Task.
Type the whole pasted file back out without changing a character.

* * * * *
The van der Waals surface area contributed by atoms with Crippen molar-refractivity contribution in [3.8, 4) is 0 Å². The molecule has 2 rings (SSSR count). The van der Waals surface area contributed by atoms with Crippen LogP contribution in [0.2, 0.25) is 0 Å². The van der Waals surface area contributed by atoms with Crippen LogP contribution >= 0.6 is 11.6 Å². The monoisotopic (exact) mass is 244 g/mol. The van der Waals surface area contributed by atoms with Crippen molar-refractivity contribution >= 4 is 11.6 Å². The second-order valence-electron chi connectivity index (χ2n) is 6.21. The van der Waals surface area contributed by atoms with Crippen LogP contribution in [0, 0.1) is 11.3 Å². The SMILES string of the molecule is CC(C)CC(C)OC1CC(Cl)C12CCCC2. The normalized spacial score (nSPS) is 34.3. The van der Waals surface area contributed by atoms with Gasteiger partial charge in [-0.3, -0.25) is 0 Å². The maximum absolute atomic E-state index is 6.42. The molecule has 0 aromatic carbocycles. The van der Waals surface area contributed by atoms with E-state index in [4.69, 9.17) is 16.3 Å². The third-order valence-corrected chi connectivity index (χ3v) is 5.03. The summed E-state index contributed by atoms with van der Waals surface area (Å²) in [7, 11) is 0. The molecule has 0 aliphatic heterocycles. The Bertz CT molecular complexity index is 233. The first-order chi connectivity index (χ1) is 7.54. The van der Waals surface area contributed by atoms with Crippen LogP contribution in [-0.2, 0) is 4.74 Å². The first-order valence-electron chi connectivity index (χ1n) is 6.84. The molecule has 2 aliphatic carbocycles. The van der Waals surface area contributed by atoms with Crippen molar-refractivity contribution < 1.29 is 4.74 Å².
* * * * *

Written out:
The van der Waals surface area contributed by atoms with Crippen molar-refractivity contribution in [3.8, 4) is 0 Å². The molecule has 2 rings (SSSR count). The van der Waals surface area contributed by atoms with Crippen LogP contribution in [0.2, 0.25) is 0 Å². The van der Waals surface area contributed by atoms with Crippen LogP contribution >= 0.6 is 11.6 Å². The monoisotopic (exact) mass is 244 g/mol. The van der Waals surface area contributed by atoms with Crippen molar-refractivity contribution >= 4 is 11.6 Å². The second-order valence-electron chi connectivity index (χ2n) is 6.21. The van der Waals surface area contributed by atoms with Crippen LogP contribution in [0, 0.1) is 11.3 Å². The SMILES string of the molecule is CC(C)CC(C)OC1CC(Cl)C12CCCC2. The normalized spacial score (nSPS) is 34.3. The van der Waals surface area contributed by atoms with Gasteiger partial charge in [-0.3, -0.25) is 0 Å². The maximum absolute atomic E-state index is 6.42. The molecule has 0 aromatic carbocycles. The van der Waals surface area contributed by atoms with E-state index in [4.69, 9.17) is 16.3 Å². The third-order valence-corrected chi connectivity index (χ3v) is 5.03. The summed E-state index contributed by atoms with van der Waals surface area (Å²) in [7, 11) is 0. The molecule has 0 aliphatic heterocycles. The Bertz CT molecular complexity index is 233. The first-order chi connectivity index (χ1) is 7.54. The van der Waals surface area contributed by atoms with Crippen LogP contribution in [-0.2, 0) is 4.74 Å². The first-order valence-electron chi connectivity index (χ1n) is 6.84. The molecule has 2 aliphatic carbocycles. The van der Waals surface area contributed by atoms with Crippen molar-refractivity contribution < 1.29 is 4.74 Å².